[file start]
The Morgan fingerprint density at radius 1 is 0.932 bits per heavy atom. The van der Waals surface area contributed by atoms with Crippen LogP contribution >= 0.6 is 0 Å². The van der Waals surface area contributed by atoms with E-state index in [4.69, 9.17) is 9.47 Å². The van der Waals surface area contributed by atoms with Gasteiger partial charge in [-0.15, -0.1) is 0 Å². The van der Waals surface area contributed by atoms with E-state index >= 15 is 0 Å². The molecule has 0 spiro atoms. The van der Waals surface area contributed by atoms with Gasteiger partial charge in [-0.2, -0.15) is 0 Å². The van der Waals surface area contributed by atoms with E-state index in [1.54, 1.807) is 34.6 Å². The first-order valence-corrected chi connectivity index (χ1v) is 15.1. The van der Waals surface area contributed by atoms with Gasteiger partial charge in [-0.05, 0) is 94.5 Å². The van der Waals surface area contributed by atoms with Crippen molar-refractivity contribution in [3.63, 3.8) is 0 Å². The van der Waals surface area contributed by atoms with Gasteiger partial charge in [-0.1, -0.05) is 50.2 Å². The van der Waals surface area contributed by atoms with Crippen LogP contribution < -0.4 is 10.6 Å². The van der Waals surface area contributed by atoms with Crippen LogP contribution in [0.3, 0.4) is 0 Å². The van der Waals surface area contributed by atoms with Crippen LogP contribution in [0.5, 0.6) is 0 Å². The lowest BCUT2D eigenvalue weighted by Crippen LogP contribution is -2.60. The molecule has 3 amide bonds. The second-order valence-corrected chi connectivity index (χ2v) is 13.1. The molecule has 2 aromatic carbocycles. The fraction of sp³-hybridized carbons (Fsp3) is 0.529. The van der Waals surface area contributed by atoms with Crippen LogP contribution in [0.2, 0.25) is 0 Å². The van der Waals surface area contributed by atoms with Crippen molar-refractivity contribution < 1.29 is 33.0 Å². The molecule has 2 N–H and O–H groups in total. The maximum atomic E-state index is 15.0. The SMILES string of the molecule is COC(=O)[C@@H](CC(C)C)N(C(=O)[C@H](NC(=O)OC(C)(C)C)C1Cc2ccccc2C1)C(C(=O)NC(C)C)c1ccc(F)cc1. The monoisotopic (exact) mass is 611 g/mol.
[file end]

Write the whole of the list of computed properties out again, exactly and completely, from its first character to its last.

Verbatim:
The Morgan fingerprint density at radius 1 is 0.932 bits per heavy atom. The van der Waals surface area contributed by atoms with Crippen LogP contribution >= 0.6 is 0 Å². The van der Waals surface area contributed by atoms with E-state index in [4.69, 9.17) is 9.47 Å². The van der Waals surface area contributed by atoms with Gasteiger partial charge in [-0.15, -0.1) is 0 Å². The van der Waals surface area contributed by atoms with E-state index >= 15 is 0 Å². The molecule has 0 spiro atoms. The van der Waals surface area contributed by atoms with Gasteiger partial charge in [-0.2, -0.15) is 0 Å². The van der Waals surface area contributed by atoms with E-state index in [1.54, 1.807) is 34.6 Å². The first-order valence-corrected chi connectivity index (χ1v) is 15.1. The van der Waals surface area contributed by atoms with Gasteiger partial charge in [-0.05, 0) is 94.5 Å². The van der Waals surface area contributed by atoms with Crippen molar-refractivity contribution in [3.63, 3.8) is 0 Å². The van der Waals surface area contributed by atoms with Gasteiger partial charge in [-0.1, -0.05) is 50.2 Å². The van der Waals surface area contributed by atoms with Crippen LogP contribution < -0.4 is 10.6 Å². The van der Waals surface area contributed by atoms with Crippen LogP contribution in [0.3, 0.4) is 0 Å². The van der Waals surface area contributed by atoms with Crippen LogP contribution in [0.5, 0.6) is 0 Å². The lowest BCUT2D eigenvalue weighted by Crippen LogP contribution is -2.60. The molecule has 3 amide bonds. The second-order valence-corrected chi connectivity index (χ2v) is 13.1. The molecule has 2 aromatic carbocycles. The fraction of sp³-hybridized carbons (Fsp3) is 0.529. The van der Waals surface area contributed by atoms with Crippen LogP contribution in [0.2, 0.25) is 0 Å². The van der Waals surface area contributed by atoms with Crippen molar-refractivity contribution < 1.29 is 33.0 Å². The molecule has 2 N–H and O–H groups in total. The maximum atomic E-state index is 15.0. The SMILES string of the molecule is COC(=O)[C@@H](CC(C)C)N(C(=O)[C@H](NC(=O)OC(C)(C)C)C1Cc2ccccc2C1)C(C(=O)NC(C)C)c1ccc(F)cc1. The monoisotopic (exact) mass is 611 g/mol.